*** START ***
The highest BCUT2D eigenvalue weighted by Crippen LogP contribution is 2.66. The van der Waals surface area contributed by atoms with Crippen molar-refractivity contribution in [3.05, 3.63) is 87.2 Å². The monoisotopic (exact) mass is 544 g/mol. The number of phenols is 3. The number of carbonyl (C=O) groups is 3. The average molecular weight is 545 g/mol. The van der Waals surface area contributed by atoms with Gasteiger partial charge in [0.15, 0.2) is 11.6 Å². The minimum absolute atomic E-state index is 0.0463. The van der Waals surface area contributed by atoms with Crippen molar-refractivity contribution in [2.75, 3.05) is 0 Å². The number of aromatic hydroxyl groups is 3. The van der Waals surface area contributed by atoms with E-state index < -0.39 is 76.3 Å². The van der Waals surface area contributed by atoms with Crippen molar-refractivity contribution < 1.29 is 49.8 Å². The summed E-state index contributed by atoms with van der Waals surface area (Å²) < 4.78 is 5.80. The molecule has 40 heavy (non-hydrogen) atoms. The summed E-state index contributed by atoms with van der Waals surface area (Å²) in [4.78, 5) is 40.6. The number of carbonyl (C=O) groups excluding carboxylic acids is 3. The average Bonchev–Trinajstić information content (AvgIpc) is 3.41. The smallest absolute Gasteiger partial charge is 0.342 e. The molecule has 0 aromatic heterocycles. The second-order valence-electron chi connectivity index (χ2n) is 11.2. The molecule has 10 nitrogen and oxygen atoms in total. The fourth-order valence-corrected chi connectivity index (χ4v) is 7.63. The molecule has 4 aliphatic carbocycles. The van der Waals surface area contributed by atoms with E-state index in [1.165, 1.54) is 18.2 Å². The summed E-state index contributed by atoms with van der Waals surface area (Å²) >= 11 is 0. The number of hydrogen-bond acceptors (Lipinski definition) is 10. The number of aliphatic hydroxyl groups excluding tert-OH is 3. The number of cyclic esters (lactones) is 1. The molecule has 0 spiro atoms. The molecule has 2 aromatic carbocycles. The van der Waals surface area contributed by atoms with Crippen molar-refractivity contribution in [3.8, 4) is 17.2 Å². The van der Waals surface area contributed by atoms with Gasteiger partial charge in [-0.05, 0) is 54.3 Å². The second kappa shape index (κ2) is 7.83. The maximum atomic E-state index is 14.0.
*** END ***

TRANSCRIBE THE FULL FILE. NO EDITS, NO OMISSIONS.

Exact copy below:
The highest BCUT2D eigenvalue weighted by Crippen LogP contribution is 2.66. The van der Waals surface area contributed by atoms with Crippen molar-refractivity contribution in [3.05, 3.63) is 87.2 Å². The monoisotopic (exact) mass is 544 g/mol. The number of phenols is 3. The number of carbonyl (C=O) groups is 3. The average molecular weight is 545 g/mol. The van der Waals surface area contributed by atoms with Gasteiger partial charge in [0.15, 0.2) is 11.6 Å². The minimum absolute atomic E-state index is 0.0463. The van der Waals surface area contributed by atoms with Crippen molar-refractivity contribution in [2.75, 3.05) is 0 Å². The number of aromatic hydroxyl groups is 3. The van der Waals surface area contributed by atoms with E-state index < -0.39 is 76.3 Å². The van der Waals surface area contributed by atoms with Crippen molar-refractivity contribution < 1.29 is 49.8 Å². The summed E-state index contributed by atoms with van der Waals surface area (Å²) < 4.78 is 5.80. The molecule has 40 heavy (non-hydrogen) atoms. The summed E-state index contributed by atoms with van der Waals surface area (Å²) in [4.78, 5) is 40.6. The number of carbonyl (C=O) groups excluding carboxylic acids is 3. The average Bonchev–Trinajstić information content (AvgIpc) is 3.41. The smallest absolute Gasteiger partial charge is 0.342 e. The molecule has 0 aromatic heterocycles. The second-order valence-electron chi connectivity index (χ2n) is 11.2. The molecule has 10 nitrogen and oxygen atoms in total. The fourth-order valence-corrected chi connectivity index (χ4v) is 7.63. The molecule has 4 aliphatic carbocycles. The van der Waals surface area contributed by atoms with E-state index in [1.165, 1.54) is 18.2 Å². The summed E-state index contributed by atoms with van der Waals surface area (Å²) >= 11 is 0. The number of hydrogen-bond acceptors (Lipinski definition) is 10. The number of aliphatic hydroxyl groups excluding tert-OH is 3. The number of cyclic esters (lactones) is 1. The molecule has 0 spiro atoms. The molecule has 2 aromatic carbocycles. The van der Waals surface area contributed by atoms with Crippen molar-refractivity contribution in [3.8, 4) is 17.2 Å². The van der Waals surface area contributed by atoms with Gasteiger partial charge in [-0.05, 0) is 54.3 Å². The second kappa shape index (κ2) is 7.83. The maximum atomic E-state index is 14.0.